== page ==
Scott Walker Recall Activists Become Targets Of Threats, Thefts
The fight over a potential recall of Wisconsin Gov. Scott Walker (R) took a dark twist over the past week, as anti-Walker activists reported receiving death threats and having items stolen from their properties.
At least two volunteers working for the campaign to recall Walker in the wake of his passage of a controversial anti-collective bargaining law reported getting anonymous, early-morning phone calls last week.
"They said, 'If you don't stop circulating recall petitions, we will kill you,'" Tom Peer, a volunteer for the recall campaign, told Wisconsin's WISC news of a call he received at 2 a.m. Thursday.
Heather DuBois Bourenane, another recall petition drive volunteer with the group United Wisconsin, told WISC that she received a similar call around 4 a.m. that same morning.
"He said I had attracted the attention of some very bad people, and my life and the lives of my family were in danger," DuBois Bourenane said.
Police have been notified of the incidents and are conducting an investigation, officials told WISC. The caller's number is from the Minneapolis area and doesn't have an activated voicemail system, they said.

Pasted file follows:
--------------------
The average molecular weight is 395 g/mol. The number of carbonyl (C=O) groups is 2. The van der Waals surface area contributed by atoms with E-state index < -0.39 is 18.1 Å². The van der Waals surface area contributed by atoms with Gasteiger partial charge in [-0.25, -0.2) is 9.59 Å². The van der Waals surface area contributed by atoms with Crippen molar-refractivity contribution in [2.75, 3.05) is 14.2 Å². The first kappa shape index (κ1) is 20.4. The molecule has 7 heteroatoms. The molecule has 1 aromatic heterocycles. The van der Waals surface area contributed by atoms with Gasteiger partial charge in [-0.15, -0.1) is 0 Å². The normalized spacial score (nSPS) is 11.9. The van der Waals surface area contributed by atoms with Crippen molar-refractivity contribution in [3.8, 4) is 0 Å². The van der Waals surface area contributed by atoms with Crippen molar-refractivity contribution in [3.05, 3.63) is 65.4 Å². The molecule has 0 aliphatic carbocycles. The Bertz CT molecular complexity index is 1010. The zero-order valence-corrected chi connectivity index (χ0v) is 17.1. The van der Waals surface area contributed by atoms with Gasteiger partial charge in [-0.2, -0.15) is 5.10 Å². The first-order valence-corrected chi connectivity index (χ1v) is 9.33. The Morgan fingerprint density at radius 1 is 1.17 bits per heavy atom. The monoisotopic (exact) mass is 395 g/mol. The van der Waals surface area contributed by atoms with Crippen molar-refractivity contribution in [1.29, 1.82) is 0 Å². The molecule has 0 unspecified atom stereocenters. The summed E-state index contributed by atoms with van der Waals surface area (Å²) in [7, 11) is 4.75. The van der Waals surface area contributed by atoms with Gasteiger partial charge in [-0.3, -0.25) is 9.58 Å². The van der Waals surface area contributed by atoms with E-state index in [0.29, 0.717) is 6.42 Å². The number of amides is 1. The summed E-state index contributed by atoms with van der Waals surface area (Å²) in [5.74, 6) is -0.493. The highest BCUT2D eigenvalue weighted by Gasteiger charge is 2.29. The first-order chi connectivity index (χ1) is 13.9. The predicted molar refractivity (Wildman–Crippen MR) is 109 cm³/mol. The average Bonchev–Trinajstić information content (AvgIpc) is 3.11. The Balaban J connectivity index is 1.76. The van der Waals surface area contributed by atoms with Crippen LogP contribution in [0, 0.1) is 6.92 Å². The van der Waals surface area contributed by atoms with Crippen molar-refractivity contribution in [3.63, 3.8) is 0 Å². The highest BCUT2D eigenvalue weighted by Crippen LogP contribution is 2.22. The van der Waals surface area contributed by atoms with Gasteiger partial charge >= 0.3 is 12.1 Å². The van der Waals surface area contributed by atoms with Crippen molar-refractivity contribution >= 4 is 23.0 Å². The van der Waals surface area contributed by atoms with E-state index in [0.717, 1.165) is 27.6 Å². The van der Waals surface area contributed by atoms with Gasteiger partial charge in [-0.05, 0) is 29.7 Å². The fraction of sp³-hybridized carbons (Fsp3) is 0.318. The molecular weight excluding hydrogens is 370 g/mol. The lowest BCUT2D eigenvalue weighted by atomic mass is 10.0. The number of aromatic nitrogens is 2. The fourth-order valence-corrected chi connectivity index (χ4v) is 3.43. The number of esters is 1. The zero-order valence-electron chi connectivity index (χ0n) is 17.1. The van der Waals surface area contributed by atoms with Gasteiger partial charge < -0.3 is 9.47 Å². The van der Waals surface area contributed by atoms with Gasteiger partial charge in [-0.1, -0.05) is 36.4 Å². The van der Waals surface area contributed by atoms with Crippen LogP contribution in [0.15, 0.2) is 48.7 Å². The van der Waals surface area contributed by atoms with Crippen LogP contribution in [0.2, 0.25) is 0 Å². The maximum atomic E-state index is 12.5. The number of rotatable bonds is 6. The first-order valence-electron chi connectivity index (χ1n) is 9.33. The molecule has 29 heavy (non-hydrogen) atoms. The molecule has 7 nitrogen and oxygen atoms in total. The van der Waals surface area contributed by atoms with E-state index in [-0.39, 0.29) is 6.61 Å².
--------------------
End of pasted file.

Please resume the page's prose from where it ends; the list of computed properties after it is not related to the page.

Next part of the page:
A number of other supporters of the Walker recall effort contacted police to report having political signs stolen from their lawns.
It's not the first evidence of actions to counter the recall drive. Last week, a man showed up at a site where signatures were being collected and ripped up a petition that had already been signed. According to WISC, this action is a Class I felony that carries a fine not to exceed $10,000 or imprisonment not to exceed three years and six months, or both.
On Sunday, nearly 30,000 people gathered outside the Wisconsin State Capitol in Madison in support of the Walker recall drive. Activists will have to collect a total of 540,208 signed petitions by Jan. 17 in order to force a recall election. They'd apparently gathered more than 105,000 as of the end of last week, Patch reports. According to Patch, Rep. Jim Sensenbrenner (R-Wisc.) predicted Sunday that they'd get the requisite signatures to go forward with the recall campaign.